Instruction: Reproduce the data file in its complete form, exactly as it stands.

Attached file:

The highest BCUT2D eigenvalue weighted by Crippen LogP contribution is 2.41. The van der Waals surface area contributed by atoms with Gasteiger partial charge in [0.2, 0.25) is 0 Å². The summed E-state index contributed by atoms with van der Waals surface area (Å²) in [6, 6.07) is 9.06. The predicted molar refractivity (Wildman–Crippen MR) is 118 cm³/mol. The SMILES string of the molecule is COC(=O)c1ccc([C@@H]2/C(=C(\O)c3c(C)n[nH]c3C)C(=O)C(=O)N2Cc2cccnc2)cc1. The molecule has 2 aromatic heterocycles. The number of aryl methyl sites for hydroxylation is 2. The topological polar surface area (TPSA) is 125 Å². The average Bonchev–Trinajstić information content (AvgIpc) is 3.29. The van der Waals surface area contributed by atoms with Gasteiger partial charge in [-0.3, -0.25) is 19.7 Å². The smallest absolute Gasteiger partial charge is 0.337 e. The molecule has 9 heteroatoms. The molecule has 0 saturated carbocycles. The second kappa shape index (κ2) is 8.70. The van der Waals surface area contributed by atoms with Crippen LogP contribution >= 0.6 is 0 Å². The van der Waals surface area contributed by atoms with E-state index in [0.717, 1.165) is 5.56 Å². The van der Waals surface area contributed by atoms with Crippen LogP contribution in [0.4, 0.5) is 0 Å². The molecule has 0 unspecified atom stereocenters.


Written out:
The highest BCUT2D eigenvalue weighted by Crippen LogP contribution is 2.41. The van der Waals surface area contributed by atoms with Gasteiger partial charge in [0.2, 0.25) is 0 Å². The summed E-state index contributed by atoms with van der Waals surface area (Å²) in [6, 6.07) is 9.06. The predicted molar refractivity (Wildman–Crippen MR) is 118 cm³/mol. The SMILES string of the molecule is COC(=O)c1ccc([C@@H]2/C(=C(\O)c3c(C)n[nH]c3C)C(=O)C(=O)N2Cc2cccnc2)cc1. The molecule has 2 aromatic heterocycles. The number of aryl methyl sites for hydroxylation is 2. The topological polar surface area (TPSA) is 125 Å². The average Bonchev–Trinajstić information content (AvgIpc) is 3.29. The van der Waals surface area contributed by atoms with Gasteiger partial charge in [-0.3, -0.25) is 19.7 Å². The smallest absolute Gasteiger partial charge is 0.337 e. The molecule has 9 heteroatoms. The molecule has 0 saturated carbocycles. The second kappa shape index (κ2) is 8.70. The van der Waals surface area contributed by atoms with Crippen LogP contribution >= 0.6 is 0 Å². The van der Waals surface area contributed by atoms with E-state index in [0.717, 1.165) is 5.56 Å². The van der Waals surface area contributed by atoms with Crippen LogP contribution in [0.4, 0.5) is 0 Å². The molecule has 0 unspecified atom stereocenters.